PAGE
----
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Subject: Re: [ebxml-dev] ebXML has failed !

ebXML encompassed, from the outset, many technologies that
already existed.  One could hardly say, it has failed.

Those technologies have continued to evolve and improve, and would
have done so independently of the existence of ebXML.

The ebXML group could hardly have invented messageware on its
own, for example, or metadata registries, or invented a globally
agreeable vocabulary etc.  Even if they had invented great things,
who would have listened?  The context mechanism, for example.

The percentage of original creation has been below 20% or
sometimes zero, i.e. the ebXML has functioned as a sort of
caucus which made choices among rival technologies in order
to fit them into a working whole.   In other cases ebXML faced
a need like creating a vocabulary sooner than EWG, or
articulating a different business process model from the UMM
metamodel, it seems to me, it ran out of fuel.

I hope this isn't sounding negative because ebXML rocks, it has
been fantastic source of information that has accelerated a lot
of those other technologies and had a unique role of resolving
the gaps at the boundaries between them.  In a sense, ebXML
is an administrative operation, that accepts technology submissions
quite informally, accepts management suggestions on all kinds
of fine-grained topics and arbitrates among them.  It has a fine
community of very capable, intelligent people and makes a
valuable contribution.

Frankly I wish ebXML would encode its results and conclusions
in open source code, as well as long specifications and class

I also wish ebXML community would realize what a unique
accomplishment it has achieved in its open process.  ebXML has
been a *very* big deal in terms of these dimensions;

A=number of participants,
B= number of countries,
C=number of competing vendors and other contexts,
D=number of technology domains
E=average complexity of the domains
   etc. etc.

ebXML participants should budget / allocate a few precious cycles to
understanding why this somehow has succeeded in such an unusual
fashion, and what aspects of its professional collaboration model
caused this success.   There were some common rules in all
the workgroups but they were not rigid. There was an expectation
of fast turnaround, in days and weeks not months.  There were
4 major meetings per year. There were frequent teleconferences
but not much travel otherwise.

What can we learn from these things, to further improve systematic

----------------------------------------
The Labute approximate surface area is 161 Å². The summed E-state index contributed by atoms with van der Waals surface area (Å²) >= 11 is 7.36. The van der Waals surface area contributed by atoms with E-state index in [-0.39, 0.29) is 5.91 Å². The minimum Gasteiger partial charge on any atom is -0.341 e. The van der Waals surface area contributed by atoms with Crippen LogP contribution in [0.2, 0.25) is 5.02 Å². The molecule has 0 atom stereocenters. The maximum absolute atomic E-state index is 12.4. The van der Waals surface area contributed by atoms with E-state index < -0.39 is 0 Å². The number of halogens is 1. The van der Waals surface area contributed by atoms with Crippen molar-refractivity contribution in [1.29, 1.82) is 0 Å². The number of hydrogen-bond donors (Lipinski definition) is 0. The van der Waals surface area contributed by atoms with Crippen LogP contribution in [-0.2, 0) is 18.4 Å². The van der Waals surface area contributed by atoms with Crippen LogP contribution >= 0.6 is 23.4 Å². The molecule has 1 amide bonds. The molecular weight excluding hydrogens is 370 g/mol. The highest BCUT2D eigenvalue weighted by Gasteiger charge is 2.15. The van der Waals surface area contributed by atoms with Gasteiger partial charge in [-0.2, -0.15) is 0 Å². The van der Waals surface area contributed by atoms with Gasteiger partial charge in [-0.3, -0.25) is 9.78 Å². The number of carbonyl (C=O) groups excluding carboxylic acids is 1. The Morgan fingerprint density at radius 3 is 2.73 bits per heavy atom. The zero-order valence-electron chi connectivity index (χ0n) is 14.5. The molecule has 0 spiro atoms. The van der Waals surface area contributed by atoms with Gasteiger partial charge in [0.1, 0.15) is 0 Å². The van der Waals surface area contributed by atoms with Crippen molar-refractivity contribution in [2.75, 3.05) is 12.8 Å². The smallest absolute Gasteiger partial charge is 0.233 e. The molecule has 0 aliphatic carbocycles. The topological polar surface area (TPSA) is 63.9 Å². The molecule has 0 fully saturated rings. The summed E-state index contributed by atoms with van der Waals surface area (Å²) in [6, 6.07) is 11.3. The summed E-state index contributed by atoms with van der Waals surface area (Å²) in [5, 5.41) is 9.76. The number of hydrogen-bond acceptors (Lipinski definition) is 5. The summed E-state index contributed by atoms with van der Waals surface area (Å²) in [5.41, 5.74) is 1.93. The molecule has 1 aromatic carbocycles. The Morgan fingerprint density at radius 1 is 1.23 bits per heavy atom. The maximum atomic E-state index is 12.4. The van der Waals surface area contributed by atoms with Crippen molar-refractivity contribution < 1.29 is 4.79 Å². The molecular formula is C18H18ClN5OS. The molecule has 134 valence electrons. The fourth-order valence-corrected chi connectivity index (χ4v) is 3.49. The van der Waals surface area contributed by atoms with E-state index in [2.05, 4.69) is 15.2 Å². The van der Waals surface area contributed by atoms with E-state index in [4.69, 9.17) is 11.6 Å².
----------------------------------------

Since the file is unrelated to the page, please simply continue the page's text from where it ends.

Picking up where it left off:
performance or behavior of this collaboration?

We should define the needs for a content distribution system that
reliably disseminates information, appropriately, to large audiences.
This surely would include improving the intelligence at the endpoints
of the network, enabling the participant to filter and manage knowledge
content, files, and structures such as source code and UML models.
I do not regard these mailing lists, with 25 folders in my email program,
as the final achievement.

If there is an ebXML community that has an independent composition
other than UN/CEFACT, it should become self-aware like HAL 9000.
It should consciously examine its leadership/governance model.

We should define the needs for a governance system that achieves the
judgment and historical context of a representative democracy while
avoiding its vulnerability to special interests.  One which achieves the
exactness of direct voting on issues, without the vulnerability to mass
psychology, mutually unreconciled decisions, and potential injustices.

The other standards bodies are facing these same challenges --the
Orlando Interop conference last month was very thought provoking.
http://www.omg.org/interop has the powerpoints from the meeting.

I believe there is a huge, unmet need for better distribution of knowledge
in P2P lateral models like ebXML, and better cultural model for
governance.  The present model is, "let a hierarchy of leaders
make policy decisions, coordinate and run things."  That is ok but I
want to point out three problems with the model itself:

1 . This encapsulates into one mechanism a single bundle of
decisions that must be accepted all-or-none, as in electing a president.
In other words, you decide who you trust and delegate all decisions.

2.  The problem domain of ebXML may be too deep and fast moving,